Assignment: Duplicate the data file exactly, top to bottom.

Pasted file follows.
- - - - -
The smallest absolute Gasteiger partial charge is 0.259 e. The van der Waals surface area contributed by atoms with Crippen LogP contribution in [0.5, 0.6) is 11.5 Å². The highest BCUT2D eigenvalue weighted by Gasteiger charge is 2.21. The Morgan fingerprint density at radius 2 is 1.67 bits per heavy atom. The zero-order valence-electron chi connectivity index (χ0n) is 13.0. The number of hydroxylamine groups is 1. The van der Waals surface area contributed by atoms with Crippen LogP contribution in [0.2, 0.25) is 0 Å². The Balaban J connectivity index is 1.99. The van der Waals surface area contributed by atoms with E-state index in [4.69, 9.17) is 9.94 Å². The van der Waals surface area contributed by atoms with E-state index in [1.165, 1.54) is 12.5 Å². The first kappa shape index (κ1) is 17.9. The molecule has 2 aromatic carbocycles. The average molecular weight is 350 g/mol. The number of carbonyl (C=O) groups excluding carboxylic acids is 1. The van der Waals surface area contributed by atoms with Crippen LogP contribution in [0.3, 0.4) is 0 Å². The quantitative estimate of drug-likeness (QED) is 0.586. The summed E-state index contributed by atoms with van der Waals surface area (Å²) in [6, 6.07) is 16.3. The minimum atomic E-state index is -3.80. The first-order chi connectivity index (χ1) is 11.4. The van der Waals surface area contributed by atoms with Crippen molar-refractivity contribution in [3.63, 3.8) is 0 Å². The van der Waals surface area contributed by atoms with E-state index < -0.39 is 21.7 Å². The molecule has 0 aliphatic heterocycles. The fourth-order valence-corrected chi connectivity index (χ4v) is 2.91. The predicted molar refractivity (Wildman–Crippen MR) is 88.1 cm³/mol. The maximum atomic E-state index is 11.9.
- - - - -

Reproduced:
The smallest absolute Gasteiger partial charge is 0.259 e. The van der Waals surface area contributed by atoms with Crippen LogP contribution in [0.5, 0.6) is 11.5 Å². The highest BCUT2D eigenvalue weighted by Gasteiger charge is 2.21. The Morgan fingerprint density at radius 2 is 1.67 bits per heavy atom. The zero-order valence-electron chi connectivity index (χ0n) is 13.0. The number of hydroxylamine groups is 1. The van der Waals surface area contributed by atoms with Crippen LogP contribution in [0.2, 0.25) is 0 Å². The Balaban J connectivity index is 1.99. The van der Waals surface area contributed by atoms with E-state index in [4.69, 9.17) is 9.94 Å². The van der Waals surface area contributed by atoms with E-state index in [1.165, 1.54) is 12.5 Å². The first kappa shape index (κ1) is 17.9. The molecule has 2 aromatic carbocycles. The average molecular weight is 350 g/mol. The number of carbonyl (C=O) groups excluding carboxylic acids is 1. The van der Waals surface area contributed by atoms with Crippen LogP contribution in [0.3, 0.4) is 0 Å². The quantitative estimate of drug-likeness (QED) is 0.586. The summed E-state index contributed by atoms with van der Waals surface area (Å²) in [6, 6.07) is 16.3. The minimum atomic E-state index is -3.80. The first-order chi connectivity index (χ1) is 11.4. The van der Waals surface area contributed by atoms with Crippen molar-refractivity contribution in [3.63, 3.8) is 0 Å². The van der Waals surface area contributed by atoms with E-state index < -0.39 is 21.7 Å². The molecule has 0 aliphatic heterocycles. The fourth-order valence-corrected chi connectivity index (χ4v) is 2.91. The predicted molar refractivity (Wildman–Crippen MR) is 88.1 cm³/mol. The maximum atomic E-state index is 11.9.